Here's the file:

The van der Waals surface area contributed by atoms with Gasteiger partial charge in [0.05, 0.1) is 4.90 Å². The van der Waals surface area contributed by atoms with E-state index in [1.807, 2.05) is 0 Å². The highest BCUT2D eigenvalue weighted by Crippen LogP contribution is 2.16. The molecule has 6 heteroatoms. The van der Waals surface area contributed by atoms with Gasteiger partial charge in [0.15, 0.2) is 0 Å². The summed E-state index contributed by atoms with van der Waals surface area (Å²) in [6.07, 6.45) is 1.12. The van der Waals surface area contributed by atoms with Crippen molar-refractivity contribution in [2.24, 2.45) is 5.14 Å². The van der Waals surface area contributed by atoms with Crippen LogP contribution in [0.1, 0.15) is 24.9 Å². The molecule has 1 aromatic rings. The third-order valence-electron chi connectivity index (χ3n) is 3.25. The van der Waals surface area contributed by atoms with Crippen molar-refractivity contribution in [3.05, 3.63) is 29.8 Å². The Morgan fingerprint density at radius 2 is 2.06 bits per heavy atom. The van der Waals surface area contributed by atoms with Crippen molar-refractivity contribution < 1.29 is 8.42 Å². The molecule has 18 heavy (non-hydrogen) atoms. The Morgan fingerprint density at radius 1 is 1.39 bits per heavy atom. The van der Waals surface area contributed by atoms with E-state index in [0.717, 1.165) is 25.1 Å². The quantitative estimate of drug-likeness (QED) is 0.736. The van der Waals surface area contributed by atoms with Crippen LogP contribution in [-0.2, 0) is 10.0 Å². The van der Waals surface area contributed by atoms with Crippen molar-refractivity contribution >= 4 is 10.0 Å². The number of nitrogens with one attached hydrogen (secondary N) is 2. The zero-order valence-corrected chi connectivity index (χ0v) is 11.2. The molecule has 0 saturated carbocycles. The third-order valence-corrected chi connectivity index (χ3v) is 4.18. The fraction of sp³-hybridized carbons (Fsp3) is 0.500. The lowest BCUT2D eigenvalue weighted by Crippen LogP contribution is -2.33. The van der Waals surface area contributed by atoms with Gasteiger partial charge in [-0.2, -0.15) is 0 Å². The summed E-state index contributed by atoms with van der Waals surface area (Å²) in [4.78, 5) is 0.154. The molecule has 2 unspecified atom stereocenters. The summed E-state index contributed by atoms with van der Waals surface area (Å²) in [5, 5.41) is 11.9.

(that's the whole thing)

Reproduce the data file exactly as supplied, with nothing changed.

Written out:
The van der Waals surface area contributed by atoms with Gasteiger partial charge in [0.05, 0.1) is 4.90 Å². The van der Waals surface area contributed by atoms with E-state index in [1.807, 2.05) is 0 Å². The highest BCUT2D eigenvalue weighted by Crippen LogP contribution is 2.16. The molecule has 6 heteroatoms. The van der Waals surface area contributed by atoms with Gasteiger partial charge in [0.15, 0.2) is 0 Å². The summed E-state index contributed by atoms with van der Waals surface area (Å²) in [6.07, 6.45) is 1.12. The van der Waals surface area contributed by atoms with Crippen molar-refractivity contribution in [2.24, 2.45) is 5.14 Å². The van der Waals surface area contributed by atoms with Crippen LogP contribution in [0.1, 0.15) is 24.9 Å². The molecule has 1 aromatic rings. The third-order valence-electron chi connectivity index (χ3n) is 3.25. The van der Waals surface area contributed by atoms with Crippen molar-refractivity contribution in [3.05, 3.63) is 29.8 Å². The Morgan fingerprint density at radius 2 is 2.06 bits per heavy atom. The van der Waals surface area contributed by atoms with Crippen molar-refractivity contribution < 1.29 is 8.42 Å². The molecule has 18 heavy (non-hydrogen) atoms. The Morgan fingerprint density at radius 1 is 1.39 bits per heavy atom. The van der Waals surface area contributed by atoms with E-state index in [0.717, 1.165) is 25.1 Å². The quantitative estimate of drug-likeness (QED) is 0.736. The van der Waals surface area contributed by atoms with Crippen LogP contribution in [-0.2, 0) is 10.0 Å². The van der Waals surface area contributed by atoms with Crippen molar-refractivity contribution >= 4 is 10.0 Å². The number of nitrogens with one attached hydrogen (secondary N) is 2. The zero-order valence-corrected chi connectivity index (χ0v) is 11.2. The molecule has 0 saturated carbocycles. The third-order valence-corrected chi connectivity index (χ3v) is 4.18. The fraction of sp³-hybridized carbons (Fsp3) is 0.500. The lowest BCUT2D eigenvalue weighted by Crippen LogP contribution is -2.33. The van der Waals surface area contributed by atoms with Gasteiger partial charge in [-0.2, -0.15) is 0 Å². The summed E-state index contributed by atoms with van der Waals surface area (Å²) in [4.78, 5) is 0.154. The molecule has 2 unspecified atom stereocenters. The summed E-state index contributed by atoms with van der Waals surface area (Å²) in [5, 5.41) is 11.9.